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Yesterday, the New York City Council voted unanimously to extend the protections of the New York City Human Rights Law to unpaid interns.  Now, interns will be protected from unlawful discrimination and harassment, like paid employees.

The amendment defines an “intern” covered by the statute as “an individual who performs work for an employer on a temporary basis whose work: (a) provides training or supplements training given in an educational environment such that the employability of the individual performing the work may be enhanced; (b) provides experience for the benefit of the individual performing the work; and (c) is performed under the close supervision of existing staff.”

The amendment will go into effect 60 days after it is signed by the mayor.

No law requires employers to offer employees severance pay upon termination.  Where an employer has a severance pay plan, however, the obligation to pay severance is triggered upon a qualifying event as defined by the plan, policy or contract at issue.  In most cases, employers will only pay severance in exchange for a general release of employment discrimination claims.  Last week, in Henry v. Federal Reserve Bank of Atlanta 12-cv-1282 (M.D. Tenn., March 17, 2014), however, a judge ordered the employer to show cause why its attempts to obtain a waiver of claims that would have prevented the employee from recovering under Title VII in exchange for severance pay was not a per se act of retaliation.

The circumstances in Henry involved an employee who complained that he was being discriminated against on the basis of religious discrimination.  The employee filed a charge of discrimination with the Equal Employment Opportunity Commission (EEOC) on May 18, 2011.  On May 31, 2011, the employee received a notice that he was being terminated, effective July 31, 2011, which was the date the facility in which he worked would permanently close.  Apparently, the decision to terminate the employee had been made in January 2011.  Based on these facts, it would appear that the employer did not retaliate against the employee for filing an EEOC charge because the decision was made prior to his filing the charge.  However, the terms of his separation were problematic to the court.  According to the severance package the employee was offered, he was required to “waive [his] right to recover monetary or other damages” stemming from his Title VII claim.

Ultimately, the court was unable to substantiate the employee’s claim of religious discrimination.  The court, however, denied the employee’s motion to dismiss the retaliation claim, and further ordered the employer to show cause why its severance offer, which was contingent upon the waiver of claims, should not be deemed per se retaliatory.  The court reasoned that although it would not find every waiver in exchange for severance to constitute retaliation, in this case it appeared that the employee would have been entitled to the severance under the employer’s plan without the need to execute a release, and that the only reason the employer sought the release  was because of the employee’s claim of discrimination.  According to the court, the severance pay under the plan was “part and parcel of the employment relationship,” and by conditioning the employee’s entitlement to severance on the execution of a waiver, the employer basically deprived the employee of a benefit he would have gotten without the need to execute the waiver.  Simply stated, the plan entitled the employee to the severance regardless of whether he signed the release.  By requiring him to execute a waiver for those very benefits, it appears that the employee may have suffered retaliation.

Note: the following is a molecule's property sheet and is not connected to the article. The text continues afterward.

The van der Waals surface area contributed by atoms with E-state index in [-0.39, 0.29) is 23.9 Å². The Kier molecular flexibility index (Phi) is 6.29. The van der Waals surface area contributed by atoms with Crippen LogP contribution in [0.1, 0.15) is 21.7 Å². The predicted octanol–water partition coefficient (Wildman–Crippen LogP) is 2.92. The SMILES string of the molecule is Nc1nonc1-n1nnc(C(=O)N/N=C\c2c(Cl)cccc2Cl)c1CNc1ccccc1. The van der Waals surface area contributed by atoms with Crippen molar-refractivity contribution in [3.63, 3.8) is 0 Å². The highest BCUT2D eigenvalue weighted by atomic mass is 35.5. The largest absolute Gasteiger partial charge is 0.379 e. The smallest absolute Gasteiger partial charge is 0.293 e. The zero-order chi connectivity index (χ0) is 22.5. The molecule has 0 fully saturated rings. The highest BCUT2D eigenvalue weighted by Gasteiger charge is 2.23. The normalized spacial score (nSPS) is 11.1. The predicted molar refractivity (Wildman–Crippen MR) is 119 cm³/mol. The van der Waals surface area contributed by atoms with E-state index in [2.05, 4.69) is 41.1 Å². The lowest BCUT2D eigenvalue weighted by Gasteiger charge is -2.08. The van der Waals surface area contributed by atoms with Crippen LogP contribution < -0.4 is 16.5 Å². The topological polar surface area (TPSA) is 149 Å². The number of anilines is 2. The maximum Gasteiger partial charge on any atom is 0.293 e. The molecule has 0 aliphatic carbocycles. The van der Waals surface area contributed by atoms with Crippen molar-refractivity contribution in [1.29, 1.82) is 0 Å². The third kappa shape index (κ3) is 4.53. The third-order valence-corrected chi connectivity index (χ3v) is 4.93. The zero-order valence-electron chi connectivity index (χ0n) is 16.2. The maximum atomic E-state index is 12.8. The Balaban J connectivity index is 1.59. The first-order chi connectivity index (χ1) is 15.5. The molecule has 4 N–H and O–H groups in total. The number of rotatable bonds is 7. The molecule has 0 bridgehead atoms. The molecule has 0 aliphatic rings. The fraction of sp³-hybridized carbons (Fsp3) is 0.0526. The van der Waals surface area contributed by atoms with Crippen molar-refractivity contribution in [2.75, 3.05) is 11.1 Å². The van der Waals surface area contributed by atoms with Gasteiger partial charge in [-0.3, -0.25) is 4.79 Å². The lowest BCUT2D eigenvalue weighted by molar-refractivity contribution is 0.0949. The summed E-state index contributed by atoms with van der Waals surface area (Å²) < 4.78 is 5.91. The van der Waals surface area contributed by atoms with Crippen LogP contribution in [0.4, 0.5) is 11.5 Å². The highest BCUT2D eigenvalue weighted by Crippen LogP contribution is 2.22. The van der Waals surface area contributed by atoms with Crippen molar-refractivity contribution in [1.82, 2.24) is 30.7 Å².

Prior to filing a claim of discrimination under Title VII of the Civil Rights Act of 1964 (“Title VII”), the Americans with Disabilities Act (“ADA”), or the Age Discrimination in Employment Act, a claimant is required to file a charge of discrimination with the Equal Employment Opportunity Commission (“EEOC”).  Title VII and the ADA require that a claimant not file a complaint in court for at least 180 days after filing the charge in order for the EEOC to conduct an investigation.  It was unsettled, however, whether the statute of limitations on other tort claims arising out of the same circumstances as the discrimination was tolled or continued to run.  The Second Circuit, which covers New York, Connecticut and Vermont, has now joined the Seventh and Ninth Circuit in holding that the statute of limitations is not tolled.

In Castagna v. Bill Luceno, et ano., U.S. Court of Appeals for the Second Circuit (13-0796), March 5, 2014, the Second Circuit held that the an EEOC filing “does not toll the limitations period for state law tort claims, even for those claims that arise out of the same factual circumstances as the discrimination alleged in the EEOC charge.”  The plaintiffs argued that requiring a plaintiff to commence a civil action for a tort based upon the same facts alleged in an EEOC charge would constitute judicial inefficiency because the federal discrimination claims could not be brought in that action at the same time.  The Second Circuit stated that a plaintiff in that situation could ask the court to stay proceedings until the EEOC completed its investigation and processing of the charge, at which time the discrimination claim could then be asserted in the lawsuit.

The Second Circuit’s decision is important to keep in mind because New York  law imposes a one year statute of limitations on most intentional torts.  If the plaintiff wants to preserve the right to assert the tort, it is likely that a lawsuit will need to be filed even while the charge is still with the EEOC.


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